What's Behind The NRA's Political Clout
SCOTT SIMON, HOST:
Look it up, and you'll see that the National Rifle Association donated $724,000 to congressional candidates in 2016. That's pin money in politics. But the NRA also paid for ads and other outside spending that amounted to over $54 million. How's the NRA been able to defeat gun control legislation after every mass shooting from Columbine to Sandy Hook to Orlando? Robert Draper is a writer at large at The New York Times Magazine. He's looked into that question. He's in our studio.
Mr. Draper, thanks so much for being with us.
ROBERT DRAPER: Thanks for having me.
SIMON: Now, $54 million is a lot of money. But the quarterback of the Baltimore Ravens will make that in two seasons. And Hillary Clinton raised more than $1 billion to run for president. Why does the NRA have such clout?
DRAPER: Well, I think that people are using the wrong metric when they look at campaign contributions. It's not just a straightforward matter of the NRA buying off politicians, as it were. Chiefly, they succeed because they have a very, very active membership that is easily agitated by the notion, the possibility of liberals taking away their guns. And after a mass shooting, the membership tends to spike at the NRA for precisely this reason. And they are mobilized by the organization to contact politicians and make clear their preferences that there be no further legislation curtailing their gun rights.
SIMON: Now follow up, if you can. Explain that psychology. A terrible mass shooting occurs, and people are afraid their guns will be taken away...
DRAPER: That's right.
SIMON: ...In reaction?
DRAPER: Yeah, yeah. They basically - and they are given some - I hesitate to say motivation - but some impetus for feeling that way because oftentimes, chiefly Democrats, will propose legislation in the wake of one of these tragedies that would not remediate that situation. In other words - so for example, in the case of the Newtown massacre in 2012, Democrats led the charge to try to pass legislation for universal background checks. That would not have stopped that particular shooter who used firearms that were purchased legally by his mother. So what that then gives rise to is the sentiment that - aha - these liberals are not being sincere in actually wanting to stop a tragedy like this. They're simply using that tragedy as a means of curtailing our gun rights.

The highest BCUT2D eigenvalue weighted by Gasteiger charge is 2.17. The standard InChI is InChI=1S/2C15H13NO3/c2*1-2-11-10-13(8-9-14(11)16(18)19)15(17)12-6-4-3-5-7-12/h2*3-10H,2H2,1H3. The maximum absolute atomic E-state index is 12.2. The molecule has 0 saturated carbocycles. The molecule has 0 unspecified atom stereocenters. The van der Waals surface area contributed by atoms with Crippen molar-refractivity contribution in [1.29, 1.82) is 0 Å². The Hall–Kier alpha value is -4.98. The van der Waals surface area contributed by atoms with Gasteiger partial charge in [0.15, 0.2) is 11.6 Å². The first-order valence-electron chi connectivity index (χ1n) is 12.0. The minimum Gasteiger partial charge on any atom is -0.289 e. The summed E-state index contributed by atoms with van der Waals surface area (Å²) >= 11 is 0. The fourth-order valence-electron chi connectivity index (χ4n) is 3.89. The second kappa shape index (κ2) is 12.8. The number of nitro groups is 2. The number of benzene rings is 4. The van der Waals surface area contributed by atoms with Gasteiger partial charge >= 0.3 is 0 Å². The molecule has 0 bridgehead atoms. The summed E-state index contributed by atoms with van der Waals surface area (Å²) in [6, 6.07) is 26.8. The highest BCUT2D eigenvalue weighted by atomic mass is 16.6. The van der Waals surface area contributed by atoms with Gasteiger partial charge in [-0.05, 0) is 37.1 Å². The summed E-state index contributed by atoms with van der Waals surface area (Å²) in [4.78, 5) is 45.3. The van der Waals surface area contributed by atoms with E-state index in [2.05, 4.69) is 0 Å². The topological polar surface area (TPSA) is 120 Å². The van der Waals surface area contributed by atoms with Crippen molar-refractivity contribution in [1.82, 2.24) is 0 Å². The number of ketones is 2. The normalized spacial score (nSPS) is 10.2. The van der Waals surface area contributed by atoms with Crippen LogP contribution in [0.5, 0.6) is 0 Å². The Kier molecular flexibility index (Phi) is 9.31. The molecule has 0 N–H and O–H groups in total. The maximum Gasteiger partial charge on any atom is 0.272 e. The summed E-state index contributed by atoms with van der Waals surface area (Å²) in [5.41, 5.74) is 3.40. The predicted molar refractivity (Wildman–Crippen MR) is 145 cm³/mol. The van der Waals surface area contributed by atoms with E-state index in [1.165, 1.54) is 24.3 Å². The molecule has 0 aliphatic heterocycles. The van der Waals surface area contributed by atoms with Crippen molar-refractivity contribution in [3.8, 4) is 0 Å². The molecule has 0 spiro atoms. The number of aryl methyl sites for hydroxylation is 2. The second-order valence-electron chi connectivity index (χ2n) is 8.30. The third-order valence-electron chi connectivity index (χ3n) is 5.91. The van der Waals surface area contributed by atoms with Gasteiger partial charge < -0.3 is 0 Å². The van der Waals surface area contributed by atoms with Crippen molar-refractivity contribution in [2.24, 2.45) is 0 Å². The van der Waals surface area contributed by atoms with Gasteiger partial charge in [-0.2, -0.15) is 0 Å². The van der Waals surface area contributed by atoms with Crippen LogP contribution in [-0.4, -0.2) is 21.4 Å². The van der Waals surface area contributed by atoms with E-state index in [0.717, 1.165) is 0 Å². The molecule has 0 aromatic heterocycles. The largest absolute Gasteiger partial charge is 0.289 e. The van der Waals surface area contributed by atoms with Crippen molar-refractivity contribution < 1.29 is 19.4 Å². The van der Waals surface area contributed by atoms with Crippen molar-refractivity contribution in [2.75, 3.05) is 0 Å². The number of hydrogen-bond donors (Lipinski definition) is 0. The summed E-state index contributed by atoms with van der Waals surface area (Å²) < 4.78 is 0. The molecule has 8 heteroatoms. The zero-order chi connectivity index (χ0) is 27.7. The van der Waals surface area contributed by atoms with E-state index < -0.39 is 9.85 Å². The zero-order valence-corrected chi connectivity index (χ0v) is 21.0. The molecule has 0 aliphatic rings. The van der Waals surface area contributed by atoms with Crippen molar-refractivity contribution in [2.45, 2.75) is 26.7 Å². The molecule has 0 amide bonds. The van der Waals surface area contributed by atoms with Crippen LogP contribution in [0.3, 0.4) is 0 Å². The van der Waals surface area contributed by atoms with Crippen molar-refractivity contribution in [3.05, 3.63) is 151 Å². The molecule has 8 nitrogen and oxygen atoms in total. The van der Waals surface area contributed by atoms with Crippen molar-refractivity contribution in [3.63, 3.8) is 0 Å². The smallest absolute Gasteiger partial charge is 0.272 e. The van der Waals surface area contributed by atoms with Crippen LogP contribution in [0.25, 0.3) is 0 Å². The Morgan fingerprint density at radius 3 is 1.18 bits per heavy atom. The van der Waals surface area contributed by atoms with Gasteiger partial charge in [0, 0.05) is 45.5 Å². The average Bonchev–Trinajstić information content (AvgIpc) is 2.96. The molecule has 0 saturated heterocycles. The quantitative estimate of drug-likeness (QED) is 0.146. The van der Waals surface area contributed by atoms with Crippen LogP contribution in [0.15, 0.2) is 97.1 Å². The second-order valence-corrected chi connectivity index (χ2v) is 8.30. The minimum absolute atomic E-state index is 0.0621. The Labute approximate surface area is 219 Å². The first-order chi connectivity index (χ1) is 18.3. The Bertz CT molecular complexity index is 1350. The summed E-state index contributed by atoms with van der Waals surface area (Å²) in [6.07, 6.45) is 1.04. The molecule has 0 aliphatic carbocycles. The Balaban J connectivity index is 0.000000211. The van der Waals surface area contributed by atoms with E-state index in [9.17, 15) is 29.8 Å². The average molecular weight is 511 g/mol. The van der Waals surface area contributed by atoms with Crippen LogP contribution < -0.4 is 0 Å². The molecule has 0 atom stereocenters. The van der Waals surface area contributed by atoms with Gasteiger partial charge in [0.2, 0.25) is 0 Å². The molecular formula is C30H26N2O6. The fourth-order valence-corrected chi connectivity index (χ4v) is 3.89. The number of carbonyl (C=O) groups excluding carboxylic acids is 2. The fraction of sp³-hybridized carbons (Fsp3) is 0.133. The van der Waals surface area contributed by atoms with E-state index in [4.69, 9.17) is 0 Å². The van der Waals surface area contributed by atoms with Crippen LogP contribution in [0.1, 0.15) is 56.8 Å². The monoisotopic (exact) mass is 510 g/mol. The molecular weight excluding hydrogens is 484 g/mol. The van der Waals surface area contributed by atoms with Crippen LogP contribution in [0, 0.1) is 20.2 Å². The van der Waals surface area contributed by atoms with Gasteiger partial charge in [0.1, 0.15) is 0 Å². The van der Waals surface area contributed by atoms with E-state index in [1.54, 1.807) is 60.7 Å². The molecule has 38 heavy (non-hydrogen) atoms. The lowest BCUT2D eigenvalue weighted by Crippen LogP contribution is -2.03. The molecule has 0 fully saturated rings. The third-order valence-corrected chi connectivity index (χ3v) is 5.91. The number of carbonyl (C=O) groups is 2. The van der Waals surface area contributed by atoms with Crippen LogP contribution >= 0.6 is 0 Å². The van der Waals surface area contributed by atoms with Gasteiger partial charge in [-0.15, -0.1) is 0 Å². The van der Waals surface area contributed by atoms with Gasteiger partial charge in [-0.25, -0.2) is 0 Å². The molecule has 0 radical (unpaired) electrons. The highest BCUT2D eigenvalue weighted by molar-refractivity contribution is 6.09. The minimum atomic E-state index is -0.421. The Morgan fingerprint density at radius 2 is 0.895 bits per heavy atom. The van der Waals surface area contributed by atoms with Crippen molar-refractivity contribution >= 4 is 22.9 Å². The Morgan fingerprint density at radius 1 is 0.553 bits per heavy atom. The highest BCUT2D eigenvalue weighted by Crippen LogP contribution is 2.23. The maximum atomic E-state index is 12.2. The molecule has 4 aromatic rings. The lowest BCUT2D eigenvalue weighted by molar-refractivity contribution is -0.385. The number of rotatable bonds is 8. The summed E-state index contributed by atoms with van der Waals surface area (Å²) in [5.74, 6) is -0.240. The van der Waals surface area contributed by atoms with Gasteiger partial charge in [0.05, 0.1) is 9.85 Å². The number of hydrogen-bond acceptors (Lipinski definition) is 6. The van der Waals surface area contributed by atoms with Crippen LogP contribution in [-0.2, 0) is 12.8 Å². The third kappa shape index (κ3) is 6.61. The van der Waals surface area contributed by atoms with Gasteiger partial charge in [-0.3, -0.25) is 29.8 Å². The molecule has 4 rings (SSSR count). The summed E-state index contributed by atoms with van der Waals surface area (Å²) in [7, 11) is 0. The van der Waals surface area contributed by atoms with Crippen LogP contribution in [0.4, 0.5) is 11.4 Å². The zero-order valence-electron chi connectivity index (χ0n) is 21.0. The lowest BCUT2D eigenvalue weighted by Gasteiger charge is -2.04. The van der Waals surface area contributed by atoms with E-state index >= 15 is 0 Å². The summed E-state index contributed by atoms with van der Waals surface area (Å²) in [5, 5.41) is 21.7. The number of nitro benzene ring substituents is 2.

SIMON: Polls show the American public divided on this issue. It's gone back and forth over the years. A Pew poll this year asked Americans what was more important, to control gun ownership or to protect gun rights. Almost down the middle - 51 percent said control guns was more important; 49 percent said control gun rights. What has the NRA done that proponents of gun laws have not been able to do?
DRAPER: Well, again, what they've understood is that there's not a whole lot of incentive on the part, particularly of Republicans, to pass gun legislation. And it's - those Republicans, more than anything else, don't want to hear from angry constituents who are flooding their offices with telephone calls yelling and screaming at them. So once again, the NRA is able to mobilize their members in a way that others are not. I should say, by the way, Scott, that those polls are a little bit tricky because they're in an electoral vacuum. I mean, some people will say theoretically, sure...
DRAPER: ...We'd like universal background checks. But when the rubber hits the road and there actually begins to be an argument about them, then a lot of people - either - well, once again, the NRA members - they're a lot more vocal than those who are more progressive-minded.
SIMON: Based on your experience talking to people, fair-minded reporting, are politicians devoted to the NRA or scared by them?
DRAPER: Scared by them, yeah. Republicans I've talked to - and they will never go on the record saying this - will confide in me that the NRA is one organization they have never wanted to buck - again, because the NRA has a lot of money, but more than anything else, they are able to get their supporters to make life miserable for these members. We're seeing now, in the wake of this tragedy in Las Vegas, that there has been some talk about banning bump stocks, the device that's able to...
DRAPER: ...That's able to convert a semiautomatic to an automatic. And this is one that, once again, I think is going to have very little locomotion to it.
SIMON: Robert Draper, thanks very much for being with us.
DRAPER: My pleasure. Transcript provided by NPR, Copyright NPR.